August 19, 2008

Sayre Gomez at Sandroni Rey

Sayre Gomez' Blizzard, 2008
Standing in a gallery and looking at art on the walls, I can't help but think of the diagram of a cross-section of an eye, with ambient light reflecting off an object and inverting through the iris. In many ways a framed work of art operates in a similar way, with many lines of thought connecting through the glassed frame, back to the art historical, conceptual issues, commodity function, and the like.

Looking at Formal Exercise--Sayre's work at Sandroni Rey--I can't help but make a connection back to Picasso's use of chair caning in collage (glued down a hundred years ago) to the amalgamation of everyday detritus so common in contemporary art practice (I'm thinking of folks like Mike Kelley and Isa Genzken). Such historical connections mark the inevitable trudge of modernism--at least as it's told by the traditional stalwarts like Janson, Gardner, and Hartt.

Likewise, there's the artist's personal progression, from coloring books--to craft projects--to one's first formal exercises in 2- and 3-D design. Sayre charts this continuum in his collages, with tidbits taken from how-to manuals of grade-school craft projects. Formally the work exhibits the grammar of composition taught in higher academic settings. Taken together, the work can be seen as an illustration of the process of art education--one that eventually leads to an exhibition in Culver City's gallery district.

In some ways this can be seen as the most conventional model of artistic education--what Lane Relyea has referred to as the "Bauhaus model".

Sayre Gomez'
Formal Exercise: Make and Do/ Art from Many Hands/ Craft and Hobby, 2008
But there's another convention for training artists, familiar to both Lane and Sayre. What might be termed a "critical theory" model, popularized at CalArts. In this type of post-studio educational practice, classroom discussion may touch on craft and composition, but more time is paid to the work's function as a commodity, it's relationship to the institutions where it's displayed, and the political climate in which it lives. In this model, art schools can be seen as factories that churn out workers who in turn make objects for a particular class of individuals. This model is not explicit in Sayre's work, but it becomes implied in his depiction of the process of artistic indoctrination: the learning of skills and use of materials though play.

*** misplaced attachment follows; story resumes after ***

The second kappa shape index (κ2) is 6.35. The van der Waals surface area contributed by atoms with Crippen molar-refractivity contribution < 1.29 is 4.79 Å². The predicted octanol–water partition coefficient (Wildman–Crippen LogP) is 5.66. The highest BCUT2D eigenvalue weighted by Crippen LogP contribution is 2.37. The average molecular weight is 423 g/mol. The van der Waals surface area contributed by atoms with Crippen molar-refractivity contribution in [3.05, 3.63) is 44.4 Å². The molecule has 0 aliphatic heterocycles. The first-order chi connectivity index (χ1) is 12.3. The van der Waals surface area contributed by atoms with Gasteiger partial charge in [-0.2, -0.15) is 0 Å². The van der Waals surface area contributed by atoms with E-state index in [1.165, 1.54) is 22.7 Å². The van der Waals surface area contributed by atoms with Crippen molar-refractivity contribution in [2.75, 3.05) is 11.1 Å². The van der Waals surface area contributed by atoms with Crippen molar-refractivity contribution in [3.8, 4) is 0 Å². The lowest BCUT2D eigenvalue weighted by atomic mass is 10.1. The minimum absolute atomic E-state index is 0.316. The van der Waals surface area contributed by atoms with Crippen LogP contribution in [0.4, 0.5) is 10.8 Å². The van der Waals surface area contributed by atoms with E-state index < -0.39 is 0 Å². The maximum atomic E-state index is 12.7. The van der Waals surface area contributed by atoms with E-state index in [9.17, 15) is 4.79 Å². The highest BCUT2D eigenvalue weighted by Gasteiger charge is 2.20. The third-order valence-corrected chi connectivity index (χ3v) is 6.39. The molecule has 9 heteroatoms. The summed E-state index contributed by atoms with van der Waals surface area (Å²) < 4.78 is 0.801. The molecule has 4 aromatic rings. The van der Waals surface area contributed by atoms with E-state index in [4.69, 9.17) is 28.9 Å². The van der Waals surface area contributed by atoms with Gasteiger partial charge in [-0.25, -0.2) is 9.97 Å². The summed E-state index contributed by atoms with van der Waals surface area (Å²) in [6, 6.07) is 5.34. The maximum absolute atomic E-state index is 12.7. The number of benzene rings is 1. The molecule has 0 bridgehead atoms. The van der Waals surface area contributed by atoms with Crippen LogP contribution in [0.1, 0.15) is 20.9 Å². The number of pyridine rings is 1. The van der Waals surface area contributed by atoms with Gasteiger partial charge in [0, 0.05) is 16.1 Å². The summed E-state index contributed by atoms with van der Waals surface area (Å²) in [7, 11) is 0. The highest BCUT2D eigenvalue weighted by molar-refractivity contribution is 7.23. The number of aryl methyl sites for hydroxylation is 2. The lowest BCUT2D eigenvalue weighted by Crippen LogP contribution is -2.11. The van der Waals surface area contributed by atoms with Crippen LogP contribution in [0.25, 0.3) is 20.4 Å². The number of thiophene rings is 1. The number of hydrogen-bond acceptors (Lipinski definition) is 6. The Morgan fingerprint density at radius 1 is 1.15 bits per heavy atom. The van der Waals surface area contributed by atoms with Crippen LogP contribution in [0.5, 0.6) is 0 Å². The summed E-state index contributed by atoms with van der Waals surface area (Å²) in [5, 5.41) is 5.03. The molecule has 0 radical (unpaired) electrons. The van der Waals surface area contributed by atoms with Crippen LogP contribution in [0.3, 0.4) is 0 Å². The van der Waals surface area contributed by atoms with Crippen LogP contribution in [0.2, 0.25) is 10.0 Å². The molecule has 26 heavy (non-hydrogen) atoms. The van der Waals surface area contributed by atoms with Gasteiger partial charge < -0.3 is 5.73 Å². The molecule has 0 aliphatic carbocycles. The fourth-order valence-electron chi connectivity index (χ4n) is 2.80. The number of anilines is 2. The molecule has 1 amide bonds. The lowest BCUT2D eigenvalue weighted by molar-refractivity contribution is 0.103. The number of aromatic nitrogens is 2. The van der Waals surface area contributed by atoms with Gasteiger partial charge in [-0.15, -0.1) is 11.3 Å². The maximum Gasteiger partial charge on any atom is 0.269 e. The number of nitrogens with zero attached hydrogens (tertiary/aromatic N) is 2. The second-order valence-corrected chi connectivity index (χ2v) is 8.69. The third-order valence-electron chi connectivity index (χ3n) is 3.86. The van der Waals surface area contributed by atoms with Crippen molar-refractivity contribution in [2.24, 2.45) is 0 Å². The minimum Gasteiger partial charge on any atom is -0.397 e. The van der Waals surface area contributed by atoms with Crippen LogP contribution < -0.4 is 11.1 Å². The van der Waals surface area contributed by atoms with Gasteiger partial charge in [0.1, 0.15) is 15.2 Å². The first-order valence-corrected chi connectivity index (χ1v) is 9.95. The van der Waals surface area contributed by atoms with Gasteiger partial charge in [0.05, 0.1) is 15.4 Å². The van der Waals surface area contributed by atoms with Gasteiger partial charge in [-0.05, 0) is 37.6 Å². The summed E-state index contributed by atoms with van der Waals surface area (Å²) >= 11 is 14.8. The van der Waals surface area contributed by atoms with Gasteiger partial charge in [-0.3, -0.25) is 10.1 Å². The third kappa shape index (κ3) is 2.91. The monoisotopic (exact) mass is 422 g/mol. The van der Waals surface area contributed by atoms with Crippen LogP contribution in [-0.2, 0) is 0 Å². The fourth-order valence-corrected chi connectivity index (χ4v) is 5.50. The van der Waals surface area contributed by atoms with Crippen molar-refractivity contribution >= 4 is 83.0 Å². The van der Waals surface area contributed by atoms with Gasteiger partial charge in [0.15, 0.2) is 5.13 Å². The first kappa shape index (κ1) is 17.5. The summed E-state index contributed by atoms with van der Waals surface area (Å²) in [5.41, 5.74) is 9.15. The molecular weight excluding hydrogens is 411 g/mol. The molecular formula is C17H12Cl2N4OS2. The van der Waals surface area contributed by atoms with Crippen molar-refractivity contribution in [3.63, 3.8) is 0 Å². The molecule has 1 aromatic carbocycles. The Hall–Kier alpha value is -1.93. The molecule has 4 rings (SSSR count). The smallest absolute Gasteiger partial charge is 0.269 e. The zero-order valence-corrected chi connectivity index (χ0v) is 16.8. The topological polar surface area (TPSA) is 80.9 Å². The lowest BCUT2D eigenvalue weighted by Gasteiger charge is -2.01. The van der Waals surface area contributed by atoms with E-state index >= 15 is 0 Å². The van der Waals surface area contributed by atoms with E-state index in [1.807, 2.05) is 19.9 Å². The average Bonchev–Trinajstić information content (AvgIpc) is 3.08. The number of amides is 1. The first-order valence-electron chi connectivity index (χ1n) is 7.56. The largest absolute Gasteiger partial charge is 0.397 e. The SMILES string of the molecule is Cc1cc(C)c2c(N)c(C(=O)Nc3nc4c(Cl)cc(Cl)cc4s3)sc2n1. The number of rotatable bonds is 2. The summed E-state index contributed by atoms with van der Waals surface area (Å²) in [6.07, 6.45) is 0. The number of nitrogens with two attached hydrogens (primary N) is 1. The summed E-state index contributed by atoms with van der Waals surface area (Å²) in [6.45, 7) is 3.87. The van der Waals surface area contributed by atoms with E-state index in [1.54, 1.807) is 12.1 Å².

Installation Shot at Sandroni Rey
Besides an artist's personal interests, the work's audience must also be considered. At school it becomes one's peers and faculty; later it transitions to collectors and critics. Art school is a time for artistic experimentation, unfettered by concerns of the art market. With Valencia in his rear-view mirror, Sayre seems to be digging deeper into his artistic past, from SAIC to scissors and glue.

In Blizzard, a Baldessariesque block of color obfuscates a child's hands at play. Layered in the work one can read allusions to the conceptual and formal, to materials and creativity--the building blocks of art education. Formal Exercises can be seen as an attempt to show that you can't go home again, and that actually might be a good thing.

Sayre Gomez in a Still from Neil Beloufa's Yet-to-be-Released 2008 Video

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